Babylon officials have joined other towns that opted in to recreational marijuana sales by creating dispensary regulations that dictate where the businesses can be located within the town.
A public hearing on the proposed law for recreational marijuana microbusiness, consumption sites and dispensaries will be held Sept. 21.
“We’ve been trying to figure out what works best for the community,” said Matt McDonough, an attorney for the town, adding that the proposed law includes state recommendations.
The legislation would allow recreational marijuana dispensaries, consumption sites and microbusinesses only in areas zoned industrial and would prohibit them from operating within a 1,000-foot radius of a residential area. The businesses also would not be permitted within a 200-foot radius of religious properties or within a 500-foot radius of K-12 education facilities, libraries, parks, playgrounds, childcare centers, youth organizations, dance studios, batting cages, gymnasiums or other venues “where minors congregate.”
In addition, marijuana businesses could not operate within a 500-foot radius of the lot line of another such business.
The Botanist, a medical marijuana facility in a business zone in East Farmingdale that will also have recreational sales, will be grandfathered in under the new law, McDonough said.
“We’re sort of a laboratory for [regulations],” McDonough said. “If things are working, we would be open to expanding it, but if things are going in the opposite direction, we would also look to limit it.”
Besides Babylon, only three other towns on Long Island have opted into allowing recreational marijuana dispensaries: Brookhaven, Riverhead and Southampton. Seven villages in Suffolk and five villages in Nassau have also opted in, according to data from the Rockefeller Institute of Government, a public policy think tank based in Albany. Municipalities will collect a portion of the revenue from all sales.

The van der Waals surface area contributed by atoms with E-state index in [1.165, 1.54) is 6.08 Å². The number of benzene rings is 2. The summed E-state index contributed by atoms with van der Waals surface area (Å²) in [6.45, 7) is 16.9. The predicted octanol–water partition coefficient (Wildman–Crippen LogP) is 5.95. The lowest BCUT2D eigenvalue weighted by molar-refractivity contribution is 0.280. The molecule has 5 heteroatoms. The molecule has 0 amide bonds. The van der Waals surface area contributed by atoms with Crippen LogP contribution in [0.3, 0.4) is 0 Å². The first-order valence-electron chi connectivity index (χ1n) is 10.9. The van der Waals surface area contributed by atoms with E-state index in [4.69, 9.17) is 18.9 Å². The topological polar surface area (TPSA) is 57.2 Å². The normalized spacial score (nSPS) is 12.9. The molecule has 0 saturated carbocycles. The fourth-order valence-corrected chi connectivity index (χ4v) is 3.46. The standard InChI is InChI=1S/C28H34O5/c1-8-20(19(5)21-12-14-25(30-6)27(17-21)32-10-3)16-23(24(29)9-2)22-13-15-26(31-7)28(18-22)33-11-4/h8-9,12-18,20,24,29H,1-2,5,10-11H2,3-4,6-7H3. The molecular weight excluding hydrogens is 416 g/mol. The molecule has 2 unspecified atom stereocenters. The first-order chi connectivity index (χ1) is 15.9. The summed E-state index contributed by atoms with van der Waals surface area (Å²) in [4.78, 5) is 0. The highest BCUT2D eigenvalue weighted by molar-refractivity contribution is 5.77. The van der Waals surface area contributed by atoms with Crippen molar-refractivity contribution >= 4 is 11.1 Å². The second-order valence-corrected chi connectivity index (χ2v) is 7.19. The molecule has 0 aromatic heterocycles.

The state is still administering dispensary licenses, of which 20 are expected to go to Long Island.
McDonough said that, as with other states that legalized recreational marijuana, when dispensaries first open he expects to see long lines but then “eventually it’s going to be as commonplace as liquor stores.”
Carmine Fiore, 37, of Levittown, said marijuana businesses should be treated like liquor stores.
“Liquor stores are able to be in a shopping center, there’s no amount of feet that a store can’t be from another liquor store or from a residence,” he said.
Fiore, an Army veteran who is an EMT with the FDNY, wants to open a dispensary in Babylon but said the zoning regulations are too restrictive and as a result there are limited properties available. He said most of the properties are large, requiring the sites to be split and sublet, which becomes costly. Some landlords, after hearing mention of marijuana, declined to discuss any business dealings further, he said.
McDonough said some property owners with federally-backed loans might be limited since marijuana sales are illegal under federal law. He said Babylon has had “very positive conversations” with prospective dispensary owners and is working with Fiore to find a location.
The hearing is at 7 p.m. at Babylon Town Hall in Lindenhurst.